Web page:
The latest weight loss fad to hit social media, touted as ‘nature’s ozempic’,  is berberine.


What is berberine, and is it effective for weight loss? 


Berberine is a compound found in some plants, and has been used in Ayurvedic and traditional Chinese medicine for many years and for many ailments.  It is sold as a supplement, advertised as a treatment for diabetes, high cholesterol, high blood pressure, and now as a weight loss aid.


A systematic review and meta-analysis of 12 randomized controlled trials concluded that berberine decreased weight by -2.1kg (4.5lb).  Eleven of these 12 trials were 4 months or less in duration, and all of the trials were small.  To understand the effect of any weight management approach require much larger studies with a duration of at least a year.


Another systematic review looked at 35 studies in humans, animals, and in vitro (tests on cells in a lab), and found potentially beneficial actions of berberine on gut microbiota (bacteria), fat cells gene expression, inhibition of hepatic gluconeogenesis (sugar production from the liver), and gene regulation of cholesterol. These are all interesting concepts, but again, large and long term human studies are needed to evaluate efficacy and safety of any treatment for any medical condition.


The National Center for Complementary and Integrative Health (USA) issued a statement on berberine, emphasizing that there isn’t enough rigorous scientific evidence to determine whether it is effective. They also caution regarding possible side effects of berberine, which can include abdominal pain, constipation, diarrhea, nausea, and vomiting.  They state it should not be used by pregnant or breastfeeding women and should not be given to infants.  Berberine can cause or worsen jaundice in newborns and could lead to kernicterus which is life threatening.  They also caution regarding possible negative interactions of berberine with prescription medicines.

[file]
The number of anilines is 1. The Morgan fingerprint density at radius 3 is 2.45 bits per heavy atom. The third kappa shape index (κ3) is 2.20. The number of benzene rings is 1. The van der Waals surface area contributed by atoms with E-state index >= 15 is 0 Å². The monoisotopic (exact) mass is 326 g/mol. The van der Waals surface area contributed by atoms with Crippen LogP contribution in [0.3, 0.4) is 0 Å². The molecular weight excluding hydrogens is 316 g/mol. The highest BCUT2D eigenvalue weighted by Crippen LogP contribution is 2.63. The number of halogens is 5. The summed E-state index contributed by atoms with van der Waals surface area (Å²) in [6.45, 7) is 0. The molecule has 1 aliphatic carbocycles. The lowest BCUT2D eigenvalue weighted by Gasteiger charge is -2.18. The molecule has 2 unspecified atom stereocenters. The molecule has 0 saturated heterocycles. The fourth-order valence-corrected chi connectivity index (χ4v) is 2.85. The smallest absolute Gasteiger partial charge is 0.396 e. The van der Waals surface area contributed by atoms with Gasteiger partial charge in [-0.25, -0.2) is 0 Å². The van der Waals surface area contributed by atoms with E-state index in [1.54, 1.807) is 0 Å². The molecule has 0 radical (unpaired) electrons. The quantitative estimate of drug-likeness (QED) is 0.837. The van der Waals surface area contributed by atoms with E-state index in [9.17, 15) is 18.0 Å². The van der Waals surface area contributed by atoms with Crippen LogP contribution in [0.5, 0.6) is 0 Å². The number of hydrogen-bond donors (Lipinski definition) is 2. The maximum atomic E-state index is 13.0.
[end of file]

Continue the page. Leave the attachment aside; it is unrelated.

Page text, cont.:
‘Nature’s ozempic’ is not berberine at all – actually, it is a hormone our own intestines make, called GLP1.  GLP1 is released in response to food intake.  It helps the pancreas control blood sugars, it tells our brain that we feel full, and can reduce cravings. Ozempic (semaglutide) is one of a class of medications called GLP1 receptor agonists, which are used to treat type 2 diabetes and/or obesity.


Given the cost and limited access to prescription weight loss medications, it is no surprise that people are looking for alternatives.  Many will look to herbal remedies, thinking (in error) that they are naturally derived so they must be safe.  This is such a common practice that our Canadian Obesity Guidelines has a chapter that covers herbal remedies and other over-the-counter commercial products, concluding clearly that:

We do not recommend the use of over-the-counter commercial weight loss products for obesity management, owing to lack of evidence.

Safety data on herbal remedies is sparse, as they are not closely regulated by health agencies the way prescription medications are.  Adverse side effects and adverse medication interactions of many herbal remedies have been reported – eg read on dangers of green tea extract here).


BOTTOM LINE: Berberine is not nature’s ozempic.  It lacks efficacy and safety data and should not be used for weight management. Improved access to properly studied prescription weight management medications is desperately needed!


Disclaimer: I am an investigator in clinical trials of semaglutide.  I receive honoraria as a continuing medical education speaker and consultant from the makers of semaglutide (Novo Nordisk). 


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